Before Donald Trump even finished his economic speech in Detroit on Monday — in which he called Hillary Clinton and Barack Obama a “disaster” — the National Venture Capital Association came out swinging, noting that the Republican presidential candidate’s policies related to “carried interest” would severely damage the entrepreneurial ecosystem in the U.S.
Interestingly, this is one area where both Trump and Clinton are in alignment. Bloomberg News noted that carried interest for hedge funds and venture capital firms is taxed like capital gains for as little as 23.8 percent, and that Trump wants them taxed as ordinary income. Under Trump’s tax plan, which would reduce the corporate and business taxes to 15 percent, some partnerships which received carried interest could see a decline in their tax bill, according to Bloomberg.
Even so, Bobby Franklin, President and CEO of the National Venture Capital Association, issued this statement on Monday about Trump’s proposal:
“Donald’s Trump call for the elimination of carried interest demonstrates an unfortunate misunderstanding of the critical role it has played in the growth of the U.S. entrepreneurial ecosystem. Despite the populist uproar, carried interest has been an important feature of the tax code that properly aligns the long-term interests of investors and entrepreneurs to build great companies together, and is only realized after our country receives the benefit of greater economic activity. Far from being a so-called ‘loophole,’ the carried interest venture investors receive is similar to stock awards received by the founders of a startup in that both the venture investors and founders commit the time, energy and creativity against huge risks to build new startups into successful companies. Rather than continue to toss around the proverbial political football to raise taxes on new company creation, let’s instead discuss ways we can encourage entrepreneurship and innovation by rewriting rules in the code which hurt or ignore startups.”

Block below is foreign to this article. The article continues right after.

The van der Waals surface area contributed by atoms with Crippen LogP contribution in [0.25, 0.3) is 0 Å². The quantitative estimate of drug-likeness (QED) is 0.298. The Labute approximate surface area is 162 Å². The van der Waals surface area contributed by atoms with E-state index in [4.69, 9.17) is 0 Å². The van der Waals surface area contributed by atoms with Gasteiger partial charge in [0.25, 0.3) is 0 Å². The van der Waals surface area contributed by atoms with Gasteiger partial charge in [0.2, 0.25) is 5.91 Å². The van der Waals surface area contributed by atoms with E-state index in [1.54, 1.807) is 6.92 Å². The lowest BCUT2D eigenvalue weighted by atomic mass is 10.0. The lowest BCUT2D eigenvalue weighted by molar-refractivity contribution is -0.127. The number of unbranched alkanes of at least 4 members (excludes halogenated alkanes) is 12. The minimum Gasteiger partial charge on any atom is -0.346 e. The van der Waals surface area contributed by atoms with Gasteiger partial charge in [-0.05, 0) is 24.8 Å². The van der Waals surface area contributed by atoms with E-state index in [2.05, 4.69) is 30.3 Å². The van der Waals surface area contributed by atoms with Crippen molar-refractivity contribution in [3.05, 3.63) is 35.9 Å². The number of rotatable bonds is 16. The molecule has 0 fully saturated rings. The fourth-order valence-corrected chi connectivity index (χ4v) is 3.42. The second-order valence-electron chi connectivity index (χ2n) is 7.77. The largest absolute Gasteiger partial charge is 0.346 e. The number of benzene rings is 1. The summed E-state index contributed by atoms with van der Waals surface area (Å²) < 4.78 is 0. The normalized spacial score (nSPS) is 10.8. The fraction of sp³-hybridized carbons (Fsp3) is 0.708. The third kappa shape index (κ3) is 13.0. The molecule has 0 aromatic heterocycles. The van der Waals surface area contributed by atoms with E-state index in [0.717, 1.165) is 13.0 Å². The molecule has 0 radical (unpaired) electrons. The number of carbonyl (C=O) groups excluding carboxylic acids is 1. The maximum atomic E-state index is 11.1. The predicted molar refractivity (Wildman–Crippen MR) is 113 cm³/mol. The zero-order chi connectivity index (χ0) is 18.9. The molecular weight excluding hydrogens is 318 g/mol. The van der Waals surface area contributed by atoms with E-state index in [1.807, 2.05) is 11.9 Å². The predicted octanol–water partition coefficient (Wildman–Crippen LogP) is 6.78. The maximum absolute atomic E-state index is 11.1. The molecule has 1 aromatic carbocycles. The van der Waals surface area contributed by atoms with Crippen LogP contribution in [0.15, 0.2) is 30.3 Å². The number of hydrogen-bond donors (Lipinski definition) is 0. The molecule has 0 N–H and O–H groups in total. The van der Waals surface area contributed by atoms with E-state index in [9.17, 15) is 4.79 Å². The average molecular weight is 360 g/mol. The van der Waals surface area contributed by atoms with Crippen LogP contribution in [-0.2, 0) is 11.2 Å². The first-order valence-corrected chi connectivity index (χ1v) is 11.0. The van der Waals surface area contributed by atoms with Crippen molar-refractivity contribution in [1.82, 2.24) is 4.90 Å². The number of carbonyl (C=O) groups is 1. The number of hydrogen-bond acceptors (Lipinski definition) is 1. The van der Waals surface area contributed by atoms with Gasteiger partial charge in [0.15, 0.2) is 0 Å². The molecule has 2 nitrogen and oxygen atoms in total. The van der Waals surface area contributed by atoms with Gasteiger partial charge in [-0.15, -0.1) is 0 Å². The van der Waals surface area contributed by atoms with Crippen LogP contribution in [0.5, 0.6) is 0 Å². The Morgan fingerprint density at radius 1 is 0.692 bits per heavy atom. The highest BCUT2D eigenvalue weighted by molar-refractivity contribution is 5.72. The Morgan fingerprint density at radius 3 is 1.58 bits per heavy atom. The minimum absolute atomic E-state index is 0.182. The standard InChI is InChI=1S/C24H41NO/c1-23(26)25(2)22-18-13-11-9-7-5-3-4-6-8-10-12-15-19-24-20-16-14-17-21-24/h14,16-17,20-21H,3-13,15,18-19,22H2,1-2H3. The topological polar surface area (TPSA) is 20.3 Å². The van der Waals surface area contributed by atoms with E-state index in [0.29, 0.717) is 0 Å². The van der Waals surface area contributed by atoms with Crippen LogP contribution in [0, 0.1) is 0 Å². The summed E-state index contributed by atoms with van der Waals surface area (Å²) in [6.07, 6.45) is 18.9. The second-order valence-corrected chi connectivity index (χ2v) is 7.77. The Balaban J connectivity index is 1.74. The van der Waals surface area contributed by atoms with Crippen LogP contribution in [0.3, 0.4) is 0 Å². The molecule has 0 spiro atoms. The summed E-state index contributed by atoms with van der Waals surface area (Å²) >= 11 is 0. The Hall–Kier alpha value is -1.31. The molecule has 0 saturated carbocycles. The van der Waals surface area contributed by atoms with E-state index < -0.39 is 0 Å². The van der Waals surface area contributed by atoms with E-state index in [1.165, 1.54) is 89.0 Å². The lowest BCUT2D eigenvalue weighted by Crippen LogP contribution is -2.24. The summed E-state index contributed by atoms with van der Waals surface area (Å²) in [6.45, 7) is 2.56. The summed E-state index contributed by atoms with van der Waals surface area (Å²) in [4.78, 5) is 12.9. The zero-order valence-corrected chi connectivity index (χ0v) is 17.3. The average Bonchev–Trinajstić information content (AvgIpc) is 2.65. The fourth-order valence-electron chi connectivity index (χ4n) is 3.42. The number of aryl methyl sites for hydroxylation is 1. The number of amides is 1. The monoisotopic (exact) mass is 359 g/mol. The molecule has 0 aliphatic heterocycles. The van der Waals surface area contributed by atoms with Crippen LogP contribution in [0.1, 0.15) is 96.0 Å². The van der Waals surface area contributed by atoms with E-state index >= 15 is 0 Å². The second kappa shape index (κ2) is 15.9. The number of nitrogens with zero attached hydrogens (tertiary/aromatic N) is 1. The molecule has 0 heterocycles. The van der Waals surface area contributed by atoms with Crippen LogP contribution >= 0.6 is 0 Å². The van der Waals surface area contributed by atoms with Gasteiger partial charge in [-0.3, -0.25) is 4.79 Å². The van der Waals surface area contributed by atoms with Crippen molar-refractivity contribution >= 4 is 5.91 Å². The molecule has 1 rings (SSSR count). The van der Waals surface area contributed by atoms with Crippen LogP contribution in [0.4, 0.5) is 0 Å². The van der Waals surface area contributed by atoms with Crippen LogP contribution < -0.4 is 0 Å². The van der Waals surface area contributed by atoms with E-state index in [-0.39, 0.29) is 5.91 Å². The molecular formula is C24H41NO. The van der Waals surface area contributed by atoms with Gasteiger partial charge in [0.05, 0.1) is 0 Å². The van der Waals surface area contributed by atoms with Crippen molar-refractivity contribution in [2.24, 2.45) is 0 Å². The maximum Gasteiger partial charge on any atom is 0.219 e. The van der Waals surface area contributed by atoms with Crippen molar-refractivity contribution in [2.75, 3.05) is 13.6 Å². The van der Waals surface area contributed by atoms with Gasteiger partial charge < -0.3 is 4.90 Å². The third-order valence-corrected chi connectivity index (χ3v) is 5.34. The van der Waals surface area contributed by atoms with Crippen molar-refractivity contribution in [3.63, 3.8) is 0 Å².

Last month, we asked several Seattle area venture capitalists what they thought about Trump and his policies for the innovation economy. Most thought he’d be a disaster.
“Voting for Trump is a very bad idea for our country and industry,” said Todd Warren, managing director at Divergent Ventures.